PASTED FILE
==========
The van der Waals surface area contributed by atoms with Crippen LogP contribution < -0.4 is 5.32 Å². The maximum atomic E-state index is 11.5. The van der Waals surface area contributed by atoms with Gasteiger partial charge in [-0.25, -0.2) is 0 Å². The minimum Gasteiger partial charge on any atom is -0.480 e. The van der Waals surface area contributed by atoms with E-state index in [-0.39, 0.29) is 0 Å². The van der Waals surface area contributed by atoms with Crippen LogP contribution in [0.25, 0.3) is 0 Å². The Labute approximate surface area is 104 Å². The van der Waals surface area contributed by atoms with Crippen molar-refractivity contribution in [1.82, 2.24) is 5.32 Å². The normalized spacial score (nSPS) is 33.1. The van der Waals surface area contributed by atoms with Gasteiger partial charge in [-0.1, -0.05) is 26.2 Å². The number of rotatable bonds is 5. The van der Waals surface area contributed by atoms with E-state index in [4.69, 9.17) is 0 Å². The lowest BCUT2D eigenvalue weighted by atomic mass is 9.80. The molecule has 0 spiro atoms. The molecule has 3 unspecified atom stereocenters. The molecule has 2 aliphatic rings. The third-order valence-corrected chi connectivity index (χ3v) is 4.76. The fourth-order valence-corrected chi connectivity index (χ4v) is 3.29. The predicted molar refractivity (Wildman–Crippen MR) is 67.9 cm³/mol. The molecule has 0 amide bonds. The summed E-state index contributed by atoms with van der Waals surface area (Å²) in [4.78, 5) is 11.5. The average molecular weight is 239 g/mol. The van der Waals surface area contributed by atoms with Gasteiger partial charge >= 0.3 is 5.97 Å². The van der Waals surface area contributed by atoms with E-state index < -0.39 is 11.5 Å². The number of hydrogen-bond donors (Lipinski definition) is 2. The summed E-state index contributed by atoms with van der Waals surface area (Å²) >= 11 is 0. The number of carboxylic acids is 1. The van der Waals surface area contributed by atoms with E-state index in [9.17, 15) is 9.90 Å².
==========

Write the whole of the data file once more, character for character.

The van der Waals surface area contributed by atoms with Crippen LogP contribution < -0.4 is 5.32 Å². The maximum atomic E-state index is 11.5. The van der Waals surface area contributed by atoms with Gasteiger partial charge in [-0.25, -0.2) is 0 Å². The minimum Gasteiger partial charge on any atom is -0.480 e. The van der Waals surface area contributed by atoms with E-state index in [-0.39, 0.29) is 0 Å². The van der Waals surface area contributed by atoms with Crippen LogP contribution in [0.25, 0.3) is 0 Å². The Labute approximate surface area is 104 Å². The van der Waals surface area contributed by atoms with Crippen molar-refractivity contribution in [1.82, 2.24) is 5.32 Å². The normalized spacial score (nSPS) is 33.1. The van der Waals surface area contributed by atoms with Gasteiger partial charge in [-0.1, -0.05) is 26.2 Å². The number of rotatable bonds is 5. The van der Waals surface area contributed by atoms with E-state index in [4.69, 9.17) is 0 Å². The lowest BCUT2D eigenvalue weighted by atomic mass is 9.80. The molecule has 0 spiro atoms. The molecule has 3 unspecified atom stereocenters. The molecule has 2 aliphatic rings. The third-order valence-corrected chi connectivity index (χ3v) is 4.76. The fourth-order valence-corrected chi connectivity index (χ4v) is 3.29. The predicted molar refractivity (Wildman–Crippen MR) is 67.9 cm³/mol. The molecule has 0 amide bonds. The summed E-state index contributed by atoms with van der Waals surface area (Å²) in [4.78, 5) is 11.5. The average molecular weight is 239 g/mol. The van der Waals surface area contributed by atoms with Gasteiger partial charge >= 0.3 is 5.97 Å². The van der Waals surface area contributed by atoms with E-state index < -0.39 is 11.5 Å². The number of hydrogen-bond donors (Lipinski definition) is 2. The summed E-state index contributed by atoms with van der Waals surface area (Å²) >= 11 is 0. The number of carboxylic acids is 1. The van der Waals surface area contributed by atoms with E-state index in [9.17, 15) is 9.90 Å².